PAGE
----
Settlement Cove Lagoon marks the former site of Luna Park. The amusement park opened its gates in 1944, offering locals, tourists and visiting WWII servicemen a salt-water swimming pool as well as classic amusement park attractions including a ferris wheel, merri-go-round, and steam train, plus numerous skill games and side-show stalls.
Luna Park closed up in the late 1960s. The site was eventually transformed into Settlement Cove Lagoon in 1993. Bring your bathers along on your Redcliffe walk to enjoy a splash in the refreshing water.
Constructed in 1882, The Seabrae was a beautiful Queenslander home which featured intricate wood and iron detail in its design along with large wind-protected verandas and a towering Moreton Bay fig.
Its bay views and close proximity to the waterside made it well-suited to life as a guesthouse.
In 1926 new owners, the Sampson family, took over The Seabrae and by 1934, they had demolished the original guesthouse to erect a modern two-storey building.
At the outbreak of WWII The Seabrae became a refuge for evacuated women and children brought over from Hong Kong. Then, a few years later in 1942, the Australian military moved in and commandeered the building for the war effort. Later the military sublet The Seabrae to the American Navy who housed their on-leave military personnel within the premises.
The building’s claim to fame came in 1943, when one of the era’s finest jazz musicians, Artie Shaw, the American clarinettist, composer, bandleader and actor, played to a crowd of 300 people –his first music gig in Australia.
In 1945, as the war came to a close, the building was given back to the Sampson’s who transformed The Seabrae Guesthouse into The Seabrae Hotel. It enjoyed
a prosperous existence until it was torn down in 2009 to make way for Mon Komo Hotel, a great spot to enjoy an al fresco lunch by the bay before continuing your Redcliffe walk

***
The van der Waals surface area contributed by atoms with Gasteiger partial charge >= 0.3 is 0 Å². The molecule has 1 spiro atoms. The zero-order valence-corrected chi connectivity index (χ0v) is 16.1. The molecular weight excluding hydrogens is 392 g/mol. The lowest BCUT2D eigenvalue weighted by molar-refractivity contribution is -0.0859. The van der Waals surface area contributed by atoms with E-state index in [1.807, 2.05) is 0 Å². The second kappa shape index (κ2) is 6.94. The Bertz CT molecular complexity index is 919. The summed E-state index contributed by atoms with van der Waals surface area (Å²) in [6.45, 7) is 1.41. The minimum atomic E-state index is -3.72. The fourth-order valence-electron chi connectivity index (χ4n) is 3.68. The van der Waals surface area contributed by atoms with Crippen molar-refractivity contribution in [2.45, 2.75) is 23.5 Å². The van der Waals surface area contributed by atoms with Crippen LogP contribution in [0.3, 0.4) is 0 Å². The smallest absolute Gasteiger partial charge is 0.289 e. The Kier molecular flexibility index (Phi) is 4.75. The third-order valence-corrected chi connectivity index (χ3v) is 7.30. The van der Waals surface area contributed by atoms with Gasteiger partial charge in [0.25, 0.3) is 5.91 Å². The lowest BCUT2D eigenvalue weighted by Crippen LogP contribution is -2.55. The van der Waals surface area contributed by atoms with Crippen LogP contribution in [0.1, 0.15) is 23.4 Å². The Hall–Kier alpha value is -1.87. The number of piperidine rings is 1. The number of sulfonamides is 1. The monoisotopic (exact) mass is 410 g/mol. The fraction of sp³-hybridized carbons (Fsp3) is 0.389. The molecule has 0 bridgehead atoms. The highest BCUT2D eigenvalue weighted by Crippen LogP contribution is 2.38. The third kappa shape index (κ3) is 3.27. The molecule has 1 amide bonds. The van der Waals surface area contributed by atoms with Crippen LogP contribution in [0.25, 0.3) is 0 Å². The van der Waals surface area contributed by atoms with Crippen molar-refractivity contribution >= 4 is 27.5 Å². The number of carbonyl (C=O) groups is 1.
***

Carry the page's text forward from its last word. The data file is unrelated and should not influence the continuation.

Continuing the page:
to Stop 9.
The idea to build a road from Redcliffe to Petrie was conceived by Thomas Rothwell. It served 2 purposes – to provide a much needed thoroughfare between the growing bayside and hinterland hubs, and to provide returning WWI servicemen with meaningful work.
Aptly named Anzac Avenue, the 18km road was inaugurated with a tree planting ceremony in honour of returned and fallen servicemen, at Petrie in 1925 and was officially opened to the public in the same year. By the end of 1926 one thousand trees had been planted along its length.
The last stop on your Redcliffe walk is the Ambassador Hotel on Redcliffe Parade. Where this hotel now stands is believed to have been the site of the old Redcliffe Convict Barracks built during early Moreton Bay Region settlement in 1824.
A brick floor, thought to have been part of the barracks kitchen, still remains, forming part of the hotel’s flooring. Other settlement bricks are believed to have been used in the Ambassador’s Hotel’s construction.
In its prime, the hotel welcomed ever increasing patronage numbers and Redcliffe history has it that the venue was widely regarded as the most fashionable waterside hotel in all of Queensland.
Bulimba Brewery took over ownership of the Ambassador Hotel in 1936. With its glory days long gone, today the venue looks nothing like its former self.
Photos Courtesy of Moreton Bay Region Librarie